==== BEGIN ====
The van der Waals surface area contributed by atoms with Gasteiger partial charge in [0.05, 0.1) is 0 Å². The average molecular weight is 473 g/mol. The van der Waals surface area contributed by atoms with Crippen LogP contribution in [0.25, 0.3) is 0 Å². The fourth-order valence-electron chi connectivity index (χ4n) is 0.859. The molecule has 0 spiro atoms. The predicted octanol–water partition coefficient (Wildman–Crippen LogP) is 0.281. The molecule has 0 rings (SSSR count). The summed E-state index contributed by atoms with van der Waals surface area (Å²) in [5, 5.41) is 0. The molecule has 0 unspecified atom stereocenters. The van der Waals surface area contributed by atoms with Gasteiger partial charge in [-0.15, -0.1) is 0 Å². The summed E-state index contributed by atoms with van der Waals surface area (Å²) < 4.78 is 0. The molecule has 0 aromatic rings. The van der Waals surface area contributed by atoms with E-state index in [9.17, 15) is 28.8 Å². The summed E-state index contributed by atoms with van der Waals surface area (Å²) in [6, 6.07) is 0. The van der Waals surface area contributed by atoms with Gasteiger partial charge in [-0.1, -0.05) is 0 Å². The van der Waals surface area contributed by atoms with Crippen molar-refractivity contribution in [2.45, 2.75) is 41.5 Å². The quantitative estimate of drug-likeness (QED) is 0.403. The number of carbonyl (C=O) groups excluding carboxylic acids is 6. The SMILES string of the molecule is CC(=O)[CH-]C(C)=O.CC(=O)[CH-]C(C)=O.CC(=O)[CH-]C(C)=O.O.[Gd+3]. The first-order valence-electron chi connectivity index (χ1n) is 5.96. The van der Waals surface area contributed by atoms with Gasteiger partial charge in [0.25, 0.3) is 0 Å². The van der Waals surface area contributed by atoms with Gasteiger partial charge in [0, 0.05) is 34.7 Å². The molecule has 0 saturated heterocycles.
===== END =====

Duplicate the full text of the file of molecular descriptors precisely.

The van der Waals surface area contributed by atoms with Gasteiger partial charge in [0.05, 0.1) is 0 Å². The average molecular weight is 473 g/mol. The van der Waals surface area contributed by atoms with Crippen LogP contribution in [0.25, 0.3) is 0 Å². The fourth-order valence-electron chi connectivity index (χ4n) is 0.859. The molecule has 0 spiro atoms. The predicted octanol–water partition coefficient (Wildman–Crippen LogP) is 0.281. The molecule has 0 rings (SSSR count). The summed E-state index contributed by atoms with van der Waals surface area (Å²) in [5, 5.41) is 0. The molecule has 0 unspecified atom stereocenters. The van der Waals surface area contributed by atoms with Gasteiger partial charge in [-0.15, -0.1) is 0 Å². The summed E-state index contributed by atoms with van der Waals surface area (Å²) < 4.78 is 0. The molecule has 0 aromatic rings. The van der Waals surface area contributed by atoms with E-state index in [9.17, 15) is 28.8 Å². The summed E-state index contributed by atoms with van der Waals surface area (Å²) in [6, 6.07) is 0. The van der Waals surface area contributed by atoms with Gasteiger partial charge in [-0.1, -0.05) is 0 Å². The van der Waals surface area contributed by atoms with Crippen molar-refractivity contribution in [2.45, 2.75) is 41.5 Å². The quantitative estimate of drug-likeness (QED) is 0.403. The number of carbonyl (C=O) groups excluding carboxylic acids is 6. The SMILES string of the molecule is CC(=O)[CH-]C(C)=O.CC(=O)[CH-]C(C)=O.CC(=O)[CH-]C(C)=O.O.[Gd+3]. The first-order valence-electron chi connectivity index (χ1n) is 5.96. The van der Waals surface area contributed by atoms with Gasteiger partial charge in [0.25, 0.3) is 0 Å². The van der Waals surface area contributed by atoms with Gasteiger partial charge in [0, 0.05) is 34.7 Å². The molecule has 0 saturated heterocycles.